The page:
BEIJING (AP) — Eve Muirhead scored four points in the second-to-last end of regulation and Britain beat defending Olympic champion Sweden 12-11 in an extra end Friday night to advance to the gold medal match in women’s curling.
Britain will play in the final Sunday against Japan, which beat top-seeded Switzerland 8-6 two sheets over to clinch a medal for the second straight year. The British men are also hoping to bring the gold medal home. They play Sweden in the final Saturday.
In a bonkers women’s semifinal session, Sweden and Japan both scored four-enders only to have their opponents come back with a three — and in Sweden’s case, also a four.
Four-enders are rare. There were only a handful over more than 400 ends in 45 women’s round-robin matches; three-enders are more common, but still a high score.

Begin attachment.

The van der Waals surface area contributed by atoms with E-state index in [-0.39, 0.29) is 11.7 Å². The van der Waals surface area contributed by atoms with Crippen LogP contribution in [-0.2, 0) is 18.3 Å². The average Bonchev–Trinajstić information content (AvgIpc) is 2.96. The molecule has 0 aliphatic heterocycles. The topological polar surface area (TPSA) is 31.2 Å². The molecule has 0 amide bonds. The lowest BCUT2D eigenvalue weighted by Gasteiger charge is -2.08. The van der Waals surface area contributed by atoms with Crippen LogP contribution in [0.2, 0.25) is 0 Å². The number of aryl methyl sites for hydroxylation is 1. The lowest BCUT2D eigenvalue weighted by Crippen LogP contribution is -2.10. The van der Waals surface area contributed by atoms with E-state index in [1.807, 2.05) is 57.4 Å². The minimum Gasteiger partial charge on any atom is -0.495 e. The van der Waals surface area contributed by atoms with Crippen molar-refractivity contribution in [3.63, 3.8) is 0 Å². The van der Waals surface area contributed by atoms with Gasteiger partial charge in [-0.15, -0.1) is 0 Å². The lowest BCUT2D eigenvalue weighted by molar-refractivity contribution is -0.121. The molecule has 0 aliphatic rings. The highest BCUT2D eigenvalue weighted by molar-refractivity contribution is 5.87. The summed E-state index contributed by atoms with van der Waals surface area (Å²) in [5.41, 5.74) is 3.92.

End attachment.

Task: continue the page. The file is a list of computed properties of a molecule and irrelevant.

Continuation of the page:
Muirhead’s four in the ninth gave Britain an 11-8 lead — usually a knockout blow, with only one chance for the Swedes to come back. Sweden’s Anna Hasselborg did just that, scoring three in the 10th to force overtime.
But her last shot in the extra end was inches too far from the target, and Muirhead didn’t even have to throw her final stone.
The Swiss trailed 7-5 after eight and had a chance to tie it in the ninth, but a last-stone takeout was swept out of the back of the house, and they only managed one point.
With the last-rock advantage in the 10th, Japan scored a routine single point to clinch it.
In a matchup that mirrored Saturday’s men’s gold medal game, Sweden and Britain were tied 7-7 through seven ends. The defending champion Swedes had one edge: If things went according to form, they would have the last rock twice to once for the British.
But Muirhead made her one chance count: With her four yellow stones near the center of the target area — and a single red one even closer — she played a ricochet and nudged the Swedish stone away, leaving four British ones behind.
Needing three in the 10th and final end, Sweden filled the target area with rocks and then, with her last shot, Hasselborg cleared out the British red ones.
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